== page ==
Keywords: Life Cycle, Sustainability, incentives, bim

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3 Multitasking Incentives and Employee Performance: Evidence from Call Center Field Experiments and Laboratory Experiments

Authors: Sung Ham, Chanho Song, Jiabin Wu

Abstract:

Employees are commonly incentivized on both quantity and quality performance and much of the extant literature focuses on demonstrating that multitasking incentives lead to tradeoffs. Alternatively, we consider potential solutions to the tradeoff problem from both a theoretical and an experimental perspective. Across two field experiments from a call center, we find that tradeoffs can be mitigated when incentives are jointly enhanced across tasks, where previous research has suggested that incentives be reduced instead of enhanced. In addition, we also propose and test, in a laboratory setting, the implications of revising the metric used to assess quality. Our results indicate that metrics can be adjusted to align quality and quantity more efficiently. Thus, this alignment has the potential to thwart the classic tradeoff problem. Finally, we validate our findings with an economic experiment that verifies that effort is largely consistent with our theoretical predictions.

Keywords: incentives, Experimental Economics, Multitasking, field experiment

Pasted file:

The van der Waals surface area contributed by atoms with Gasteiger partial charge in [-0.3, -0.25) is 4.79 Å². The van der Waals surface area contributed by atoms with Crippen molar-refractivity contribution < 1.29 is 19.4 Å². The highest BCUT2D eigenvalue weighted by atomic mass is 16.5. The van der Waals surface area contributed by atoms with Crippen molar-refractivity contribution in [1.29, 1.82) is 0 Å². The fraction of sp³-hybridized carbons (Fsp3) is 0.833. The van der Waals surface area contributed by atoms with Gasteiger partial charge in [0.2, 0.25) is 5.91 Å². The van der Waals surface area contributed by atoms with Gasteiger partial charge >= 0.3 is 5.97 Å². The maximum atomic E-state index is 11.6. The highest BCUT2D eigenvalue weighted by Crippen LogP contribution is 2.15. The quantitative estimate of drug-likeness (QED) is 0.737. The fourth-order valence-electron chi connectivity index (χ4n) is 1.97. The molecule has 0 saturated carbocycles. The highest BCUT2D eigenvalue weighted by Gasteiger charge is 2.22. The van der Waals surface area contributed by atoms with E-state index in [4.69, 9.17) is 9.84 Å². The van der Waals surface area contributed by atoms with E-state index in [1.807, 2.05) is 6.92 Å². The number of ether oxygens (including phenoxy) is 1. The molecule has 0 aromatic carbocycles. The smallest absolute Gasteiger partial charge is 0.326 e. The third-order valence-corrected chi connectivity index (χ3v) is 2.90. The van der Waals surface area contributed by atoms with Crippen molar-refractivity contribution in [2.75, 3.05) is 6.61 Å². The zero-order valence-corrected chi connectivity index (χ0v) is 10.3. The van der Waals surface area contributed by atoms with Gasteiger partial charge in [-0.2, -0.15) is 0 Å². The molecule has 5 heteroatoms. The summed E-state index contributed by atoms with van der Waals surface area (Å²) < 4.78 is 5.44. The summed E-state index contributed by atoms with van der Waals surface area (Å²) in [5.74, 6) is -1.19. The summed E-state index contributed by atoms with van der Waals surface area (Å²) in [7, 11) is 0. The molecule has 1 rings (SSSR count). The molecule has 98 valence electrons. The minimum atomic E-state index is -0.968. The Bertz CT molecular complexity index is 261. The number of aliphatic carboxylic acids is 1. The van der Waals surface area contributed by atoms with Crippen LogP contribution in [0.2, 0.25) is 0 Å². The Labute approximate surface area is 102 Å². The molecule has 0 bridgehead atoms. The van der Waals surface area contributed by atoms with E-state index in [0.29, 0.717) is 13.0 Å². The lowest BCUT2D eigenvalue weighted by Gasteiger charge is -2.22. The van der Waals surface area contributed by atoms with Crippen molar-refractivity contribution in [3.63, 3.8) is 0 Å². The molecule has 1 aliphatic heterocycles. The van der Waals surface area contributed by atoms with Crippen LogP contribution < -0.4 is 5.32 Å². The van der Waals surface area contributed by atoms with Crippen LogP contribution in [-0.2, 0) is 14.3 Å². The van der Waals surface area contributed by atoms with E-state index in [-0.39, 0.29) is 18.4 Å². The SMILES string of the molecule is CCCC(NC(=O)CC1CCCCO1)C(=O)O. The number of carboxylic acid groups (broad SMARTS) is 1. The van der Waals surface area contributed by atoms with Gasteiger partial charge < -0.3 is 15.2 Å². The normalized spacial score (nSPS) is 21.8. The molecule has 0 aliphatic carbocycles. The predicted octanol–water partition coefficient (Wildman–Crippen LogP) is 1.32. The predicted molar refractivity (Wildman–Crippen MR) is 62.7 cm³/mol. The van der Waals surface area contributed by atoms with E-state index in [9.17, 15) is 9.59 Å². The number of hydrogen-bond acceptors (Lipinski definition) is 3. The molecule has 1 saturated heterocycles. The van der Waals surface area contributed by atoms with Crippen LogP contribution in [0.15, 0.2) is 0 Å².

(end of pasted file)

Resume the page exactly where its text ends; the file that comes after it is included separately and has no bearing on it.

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2 Beyond Information Failure and Misleading Beliefs in Conditional Cash Transfer Programs: A Qualitative Account of Structural Barriers Explaining Why the Poor Do Not Invest in Human Capital in Northern Mexico

Authors: Francisco Fernandez de Castro

Abstract:

The Conditional Cash Transfer (CCT) model gives monetary transfers to beneficiary families on the condition that they take specific education and health actions. According to the economic rationale of CCTs the poor need incentives to invest in their human capital because they are trapped by a lack of information and misleading beliefs. If left to their own decision, the poor will not be able to choose what is in their best interests. The basic assumption of the CCT model is that the poor need incentives to take care of their own education and health-nutrition. Due to the incentives (income cash transfers and conditionalities), beneficiary families are supposed to attend doctor visits and health talks. Children would stay in the school. These incentivized behaviors would produce outcomes such as better health and higher level of education, which in turn will reduce poverty. Based on a grounded theory approach to conduct a two-year period of qualitative data collection in northern Mexico, this study shows that this explanation is incomplete. In addition to the information failure and inadequate beliefs, there are structural barriers in everyday life of households that make health-nutrition and education investments difficult. In-depth interviews and observation work showed that the program takes for granted local conditions in which beneficiary families should fulfill their co-responsibilities. Data challenged the program’s assumptions and unveiled local obstacles not contemplated in the program’s design. These findings have policy and research implications for the CCT agenda. They bring elements for late programming due to the gap between the CCT strategy as envisioned by policy designers, and the program that beneficiary families experience on the ground. As for research consequences, these findings suggest new avenues for scholarly work regarding the causal mechanisms and social processes explaining CCT outcomes.